AI will not replace doctors and should be considered as just another clinical tool to help achieve more accurate diagnoses
Have you noticed the increased frequency with which AI appears in your social media feeds and even journal content pages?
The concept of AI was developed in the 1950s and has been defined as “the use of a computer to model intelligent behaviour with minimal human intervention”. It is an alternative to human intelligence, and has been touted as a replacement for the diagnostic skill of physicians. For several years, the scientific literature and lay media have suggested that nonhuman intelligence could equal or even exceed human intelligence in diagnostic tasks.
AI, as is often the case with new ideas, is now presented as THE future of medical practice. To which my response is a clear, ‘ah here now, steady on’ (with a hat tip to the late broadcaster, Marian Finucane).
What is the difference between human and artificial intelligence? Human intelligence is what doctors use when they undertake clinical reasoning, which has been defined as “the internal mental processes that a physician uses when approaching clinical situations”.
This central component of physicians’ competence is how we make diagnoses. Artificial intelligence, on the other hand, refers to several different methods. Most AI diagnostics are based on machine learning algorithms that are “intelligent” enough to handle difficult and complex problems; however, algorithms rely on human intelligence for their creation. A lot of recent progress in the field has been made through the resurgence of neural networks – a family of methods of machine learning.
A recent paper in the Canadian Medical Association Journal (CMAJ) analysed differences in the ways humans and AI approach diagnostic reasoning, with the authors concluding (thankfully) that human reasoning will not become obsolete in medical diagnosis.
“A physician solves most clinical problems in an intuitive and deductive way, whereas AI problem-solving depends on access to and analytical and inductive processing of large quantities of data that relate to the case,” according to the paper.
The principles underlying learning are similar for human and artificial intelligences, but the respective approaches to diagnosis are markedly different, they conclude.
After generating diagnostic hypotheses early, doctors and med students spend most of their diagnostic time testing them by collecting more data. This approach is underpinned by cognitive processes that can be either intuitive or analytical. Intuition – sometimes referred to as “pattern recognition” – is a process that works automatically and subconsciously. It allows humans to generate diagnostic hypotheses early by taking a few pieces of information, associating them and comparing the result with patterns stored in long-term memory.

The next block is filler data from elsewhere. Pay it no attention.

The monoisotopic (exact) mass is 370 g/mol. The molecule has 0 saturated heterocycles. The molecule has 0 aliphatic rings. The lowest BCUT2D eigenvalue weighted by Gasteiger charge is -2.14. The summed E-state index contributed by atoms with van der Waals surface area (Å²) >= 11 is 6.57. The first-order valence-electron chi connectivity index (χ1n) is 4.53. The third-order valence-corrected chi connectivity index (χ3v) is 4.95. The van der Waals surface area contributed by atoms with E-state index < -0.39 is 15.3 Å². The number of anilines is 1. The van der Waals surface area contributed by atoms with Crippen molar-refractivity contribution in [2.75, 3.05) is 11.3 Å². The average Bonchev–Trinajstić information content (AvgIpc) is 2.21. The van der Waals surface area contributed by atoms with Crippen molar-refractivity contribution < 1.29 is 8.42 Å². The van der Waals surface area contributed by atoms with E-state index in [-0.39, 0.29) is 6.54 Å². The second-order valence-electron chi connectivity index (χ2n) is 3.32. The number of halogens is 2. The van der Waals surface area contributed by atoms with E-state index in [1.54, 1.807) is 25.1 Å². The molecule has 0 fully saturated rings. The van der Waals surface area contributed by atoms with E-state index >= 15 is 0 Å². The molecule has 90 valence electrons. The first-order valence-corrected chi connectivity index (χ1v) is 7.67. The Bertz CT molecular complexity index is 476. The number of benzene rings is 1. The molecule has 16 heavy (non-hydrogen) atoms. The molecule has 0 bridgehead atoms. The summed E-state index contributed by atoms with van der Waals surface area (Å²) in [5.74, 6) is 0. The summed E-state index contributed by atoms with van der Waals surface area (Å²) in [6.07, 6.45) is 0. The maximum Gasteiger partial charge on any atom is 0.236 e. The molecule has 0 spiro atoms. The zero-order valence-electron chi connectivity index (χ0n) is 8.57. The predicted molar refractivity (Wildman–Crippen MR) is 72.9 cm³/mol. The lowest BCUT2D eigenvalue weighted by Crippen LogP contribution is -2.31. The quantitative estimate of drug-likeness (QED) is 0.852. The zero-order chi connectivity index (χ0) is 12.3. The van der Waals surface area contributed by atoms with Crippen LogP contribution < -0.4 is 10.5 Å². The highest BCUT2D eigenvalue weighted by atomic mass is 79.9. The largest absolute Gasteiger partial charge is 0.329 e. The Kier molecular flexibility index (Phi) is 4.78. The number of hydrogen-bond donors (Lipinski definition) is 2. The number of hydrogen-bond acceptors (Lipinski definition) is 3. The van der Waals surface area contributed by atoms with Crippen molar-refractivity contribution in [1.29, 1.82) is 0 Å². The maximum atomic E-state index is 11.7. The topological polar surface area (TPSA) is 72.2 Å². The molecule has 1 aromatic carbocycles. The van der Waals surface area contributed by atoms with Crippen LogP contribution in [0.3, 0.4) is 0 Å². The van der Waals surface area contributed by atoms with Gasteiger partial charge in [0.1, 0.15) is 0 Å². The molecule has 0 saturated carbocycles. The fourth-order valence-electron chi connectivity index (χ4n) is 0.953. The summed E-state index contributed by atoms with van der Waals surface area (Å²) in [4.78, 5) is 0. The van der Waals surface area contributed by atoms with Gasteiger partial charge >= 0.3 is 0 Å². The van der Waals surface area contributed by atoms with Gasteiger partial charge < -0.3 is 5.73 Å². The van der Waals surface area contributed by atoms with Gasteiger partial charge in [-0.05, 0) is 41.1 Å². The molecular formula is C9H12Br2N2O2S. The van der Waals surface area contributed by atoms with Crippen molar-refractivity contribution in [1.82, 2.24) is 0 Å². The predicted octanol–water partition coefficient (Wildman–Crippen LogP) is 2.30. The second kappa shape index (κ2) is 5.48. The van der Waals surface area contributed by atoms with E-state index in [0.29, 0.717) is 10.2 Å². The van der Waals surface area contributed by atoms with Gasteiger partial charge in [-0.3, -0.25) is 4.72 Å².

Machine learning, on the other hand, depends on the development of an algorithm that “learns” important features from a data set known as a “training set” to then make predictions about other unknown data. AI is limited to the specific information provided for a specific task. Furthermore, for every new task, AI systems must usually start from scratch.
The rate of diagnostic errors in medical practice is estimated at about 5-15 per cent, depending on the specialty. For AI to gain traction this will be a key metric. Some of the initial research, in targeted situations, is encouraging. For example, an AI algorithm trained on a data set of more than 100,000 images was better than specialist radiologists at detecting pneumonia using chest x-rays.
Some of the responses to the paper were lively: “AI is an emerging technology that is generating more fear and enthusiasm than is required. Just like historical revolutions, like the wheel, steam engine, printing press, computers, internet, it is just another tool in the great human journey… AI is a tool that will do what we will tell it to do. Teaching ethics to AI will be our biggest challenge,” was typical.
So, much to my relief, the paper’s conclusion is that the wholesale replacement of human intelligence by AI in diagnostic tasks is unlikely, apart from some highly targeted tasks; instead, AI should be considered as just another tool to help clinicians in their reasoning.
That AI is able to learn on its own and will replace physicians is a myth that we in the medical profession must challenge.
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